- Guinea and Niger, two West African countries currently under military rule, are preparing for elections and a transition towards democracy. According to the UN, the military juntas are doing their transition job well.
The UN was "fully behind the electoral process in Guinea" and confident that the elections set for 27 June would proceed smoothly, and it was "equally engaged" in the first round of elections in Niger, planned for the end of the year by the new leadership there in an effort to make the post-coup transition a short one, the Head of the UN Office for West Africa (UNOWA) said today.
"The time had come for peace in Guinea," declared UNOWA chief Said Djinnit at a press conference in New York today, and "nothing should be done to disturb the electoral process now in motion" and expected to culminate in the 27 June presidential poll.
He said he looked forward to the period beyond the elections when "real transition" would start for that long-ravaged West African nation, "being so wealthy, so rich in terms of resources but at the same time, so poor both in terms of economically and governance-wise." The opportunity presented by the forthcoming elections was "great for the nation to build its own capacity and promote progress throughout the territory."
Recent developments in Guinea had been particularly encouraging, Mr Djinnit said. The UN, the Economic Community of West African States (ECOWAS) and the African Union (AU) had been actively involved in efforts to help the stakeholders there return to constitutional order as soon as possible through the holding of elections in June, he added.
While there had been attempts by some Guinean stakeholders to delay the elections, the UN, AU and ECOWAS had recently "succeeded in ensuring that the necessary legislative and other key documents needed to hold the election were in place." Thus, he was confident that the elections would go ahead as scheduled.
"It is a matter of pride for all of us that we have been able to work together and to overcome that tension which prevailed and which could jeopardise the whole transition," Mr Djinnit stated, indirectly praising the Guinean junta for implementing the international community's recommendations.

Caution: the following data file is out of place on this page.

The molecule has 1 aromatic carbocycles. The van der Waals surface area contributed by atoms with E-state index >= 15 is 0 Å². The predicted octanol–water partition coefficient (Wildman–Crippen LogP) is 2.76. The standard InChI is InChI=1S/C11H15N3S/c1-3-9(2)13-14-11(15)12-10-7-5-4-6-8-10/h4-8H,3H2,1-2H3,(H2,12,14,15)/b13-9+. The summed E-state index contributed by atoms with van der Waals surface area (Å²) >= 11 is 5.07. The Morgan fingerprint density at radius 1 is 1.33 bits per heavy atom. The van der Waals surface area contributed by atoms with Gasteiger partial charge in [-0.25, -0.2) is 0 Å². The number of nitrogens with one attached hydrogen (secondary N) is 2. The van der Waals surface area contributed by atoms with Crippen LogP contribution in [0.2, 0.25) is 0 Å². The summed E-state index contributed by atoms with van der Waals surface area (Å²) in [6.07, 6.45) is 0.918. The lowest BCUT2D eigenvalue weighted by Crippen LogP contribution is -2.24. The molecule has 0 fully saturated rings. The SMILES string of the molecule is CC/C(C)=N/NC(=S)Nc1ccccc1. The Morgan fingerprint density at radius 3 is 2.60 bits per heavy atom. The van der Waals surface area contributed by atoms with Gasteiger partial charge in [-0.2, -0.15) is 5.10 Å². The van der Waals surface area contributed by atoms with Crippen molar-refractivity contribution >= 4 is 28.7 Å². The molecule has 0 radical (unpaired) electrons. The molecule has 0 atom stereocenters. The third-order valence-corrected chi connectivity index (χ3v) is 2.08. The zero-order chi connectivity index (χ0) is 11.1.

As most of the elections in the West African region had been "an opportunity for tension," the UN was doing everything to help Guinea conduct peaceful elections, he said, highlighting two upcoming meetings with that in mind. The first was on the security environment during the elections, and the second would be a women's forum, aimed at mobilising women to play a positive role during the electoral process, especially in appealing for a peaceful poll.
Developments in Niger also encouraging
Mr Djinnit noted that the UN was equally engaged in Niger. The military leadership that had come in following the Niger coup had "committed itself to a short transition" and had now decreed that the first round of elections would be held towards the end of this year and would continue into the first part of next year, the UN Niger said, praising the ruling military junta.
In all, the transition would "not last more than one year," Mr Djinnit was confident. The schedule had been the result of several interventions by the UN, ECOWAS and the AU, which had urged the leadership to return to constitutional order and stability.
"Having known more than 10 years of stability, Niger had become a source of pride in the region," Mr Djinnit noted. The UN leader was confident Niger soon would play that role in West Africa again.
The UN fully supported all efforts to alleviate the effects of the food crisis that had affected not just Niger, but the entire Sahel region. He urged Niger's military leadership to "recognise the magnitude of the crisis and to be transparent about it" and cooperate with the international community. Mr Djinnit added he was pleased at the junta's cooperation thus far.
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